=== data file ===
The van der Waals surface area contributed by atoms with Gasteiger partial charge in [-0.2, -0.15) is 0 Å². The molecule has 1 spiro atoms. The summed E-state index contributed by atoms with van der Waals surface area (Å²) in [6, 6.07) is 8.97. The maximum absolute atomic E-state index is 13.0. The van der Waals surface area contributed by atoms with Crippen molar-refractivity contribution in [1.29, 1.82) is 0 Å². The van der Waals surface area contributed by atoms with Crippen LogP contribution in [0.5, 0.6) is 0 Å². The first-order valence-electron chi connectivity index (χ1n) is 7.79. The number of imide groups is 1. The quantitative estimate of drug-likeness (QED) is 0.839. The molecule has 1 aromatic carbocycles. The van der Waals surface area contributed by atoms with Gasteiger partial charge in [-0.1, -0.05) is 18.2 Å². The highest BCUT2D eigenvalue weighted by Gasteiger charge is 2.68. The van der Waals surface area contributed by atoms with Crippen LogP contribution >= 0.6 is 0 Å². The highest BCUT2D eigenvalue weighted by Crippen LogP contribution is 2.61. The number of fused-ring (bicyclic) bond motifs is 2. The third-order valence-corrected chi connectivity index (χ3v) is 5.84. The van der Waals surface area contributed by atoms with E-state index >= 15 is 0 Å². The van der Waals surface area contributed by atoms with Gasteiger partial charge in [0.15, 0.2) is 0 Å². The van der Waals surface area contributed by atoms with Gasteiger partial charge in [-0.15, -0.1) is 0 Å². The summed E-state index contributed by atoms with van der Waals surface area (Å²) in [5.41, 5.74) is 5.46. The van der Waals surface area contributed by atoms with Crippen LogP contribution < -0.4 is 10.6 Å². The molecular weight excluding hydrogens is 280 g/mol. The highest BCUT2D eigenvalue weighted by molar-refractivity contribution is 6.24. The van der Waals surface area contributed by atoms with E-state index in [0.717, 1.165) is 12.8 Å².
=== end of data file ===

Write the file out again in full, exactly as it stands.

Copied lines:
The van der Waals surface area contributed by atoms with Gasteiger partial charge in [-0.2, -0.15) is 0 Å². The molecule has 1 spiro atoms. The summed E-state index contributed by atoms with van der Waals surface area (Å²) in [6, 6.07) is 8.97. The maximum absolute atomic E-state index is 13.0. The van der Waals surface area contributed by atoms with Crippen molar-refractivity contribution in [1.29, 1.82) is 0 Å². The van der Waals surface area contributed by atoms with Crippen LogP contribution in [0.5, 0.6) is 0 Å². The first-order valence-electron chi connectivity index (χ1n) is 7.79. The number of imide groups is 1. The quantitative estimate of drug-likeness (QED) is 0.839. The molecule has 1 aromatic carbocycles. The van der Waals surface area contributed by atoms with Gasteiger partial charge in [-0.1, -0.05) is 18.2 Å². The highest BCUT2D eigenvalue weighted by Gasteiger charge is 2.68. The van der Waals surface area contributed by atoms with Crippen LogP contribution >= 0.6 is 0 Å². The highest BCUT2D eigenvalue weighted by Crippen LogP contribution is 2.61. The number of fused-ring (bicyclic) bond motifs is 2. The third-order valence-corrected chi connectivity index (χ3v) is 5.84. The van der Waals surface area contributed by atoms with E-state index >= 15 is 0 Å². The van der Waals surface area contributed by atoms with Gasteiger partial charge in [0.15, 0.2) is 0 Å². The van der Waals surface area contributed by atoms with Gasteiger partial charge in [-0.15, -0.1) is 0 Å². The summed E-state index contributed by atoms with van der Waals surface area (Å²) in [5.41, 5.74) is 5.46. The van der Waals surface area contributed by atoms with Crippen LogP contribution < -0.4 is 10.6 Å². The molecular weight excluding hydrogens is 280 g/mol. The highest BCUT2D eigenvalue weighted by molar-refractivity contribution is 6.24. The van der Waals surface area contributed by atoms with E-state index in [0.717, 1.165) is 12.8 Å².